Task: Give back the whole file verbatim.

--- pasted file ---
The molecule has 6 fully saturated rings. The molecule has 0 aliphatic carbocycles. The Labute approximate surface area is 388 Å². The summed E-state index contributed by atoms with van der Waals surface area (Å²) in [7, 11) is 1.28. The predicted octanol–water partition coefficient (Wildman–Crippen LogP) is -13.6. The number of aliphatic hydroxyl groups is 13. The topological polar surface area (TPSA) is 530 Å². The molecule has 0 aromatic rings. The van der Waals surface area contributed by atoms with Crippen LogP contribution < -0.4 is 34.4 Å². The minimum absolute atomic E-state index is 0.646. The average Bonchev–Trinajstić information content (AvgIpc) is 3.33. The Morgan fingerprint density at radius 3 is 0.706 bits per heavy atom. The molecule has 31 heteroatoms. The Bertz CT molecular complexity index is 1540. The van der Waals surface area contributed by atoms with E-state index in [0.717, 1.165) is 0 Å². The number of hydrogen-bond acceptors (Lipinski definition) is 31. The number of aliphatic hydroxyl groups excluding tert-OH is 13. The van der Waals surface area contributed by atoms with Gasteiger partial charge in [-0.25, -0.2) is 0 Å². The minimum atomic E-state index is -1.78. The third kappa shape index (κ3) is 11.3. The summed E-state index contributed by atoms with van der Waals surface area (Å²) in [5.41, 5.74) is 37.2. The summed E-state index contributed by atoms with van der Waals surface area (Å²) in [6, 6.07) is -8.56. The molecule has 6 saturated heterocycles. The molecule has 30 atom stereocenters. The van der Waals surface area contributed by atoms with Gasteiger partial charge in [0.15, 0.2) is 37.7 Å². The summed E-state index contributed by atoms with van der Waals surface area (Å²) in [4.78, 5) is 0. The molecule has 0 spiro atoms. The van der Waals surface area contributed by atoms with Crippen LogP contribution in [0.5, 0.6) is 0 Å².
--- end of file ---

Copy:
The molecule has 6 fully saturated rings. The molecule has 0 aliphatic carbocycles. The Labute approximate surface area is 388 Å². The summed E-state index contributed by atoms with van der Waals surface area (Å²) in [7, 11) is 1.28. The predicted octanol–water partition coefficient (Wildman–Crippen LogP) is -13.6. The number of aliphatic hydroxyl groups is 13. The topological polar surface area (TPSA) is 530 Å². The molecule has 0 aromatic rings. The van der Waals surface area contributed by atoms with Crippen LogP contribution < -0.4 is 34.4 Å². The minimum absolute atomic E-state index is 0.646. The average Bonchev–Trinajstić information content (AvgIpc) is 3.33. The Morgan fingerprint density at radius 3 is 0.706 bits per heavy atom. The molecule has 31 heteroatoms. The Bertz CT molecular complexity index is 1540. The van der Waals surface area contributed by atoms with E-state index in [0.717, 1.165) is 0 Å². The number of hydrogen-bond acceptors (Lipinski definition) is 31. The number of aliphatic hydroxyl groups excluding tert-OH is 13. The van der Waals surface area contributed by atoms with Gasteiger partial charge in [-0.25, -0.2) is 0 Å². The minimum atomic E-state index is -1.78. The third kappa shape index (κ3) is 11.3. The summed E-state index contributed by atoms with van der Waals surface area (Å²) in [5.41, 5.74) is 37.2. The summed E-state index contributed by atoms with van der Waals surface area (Å²) in [6, 6.07) is -8.56. The molecule has 6 saturated heterocycles. The molecule has 30 atom stereocenters. The van der Waals surface area contributed by atoms with Gasteiger partial charge in [0.15, 0.2) is 37.7 Å². The summed E-state index contributed by atoms with van der Waals surface area (Å²) in [4.78, 5) is 0. The molecule has 0 spiro atoms. The van der Waals surface area contributed by atoms with Crippen LogP contribution in [0.5, 0.6) is 0 Å².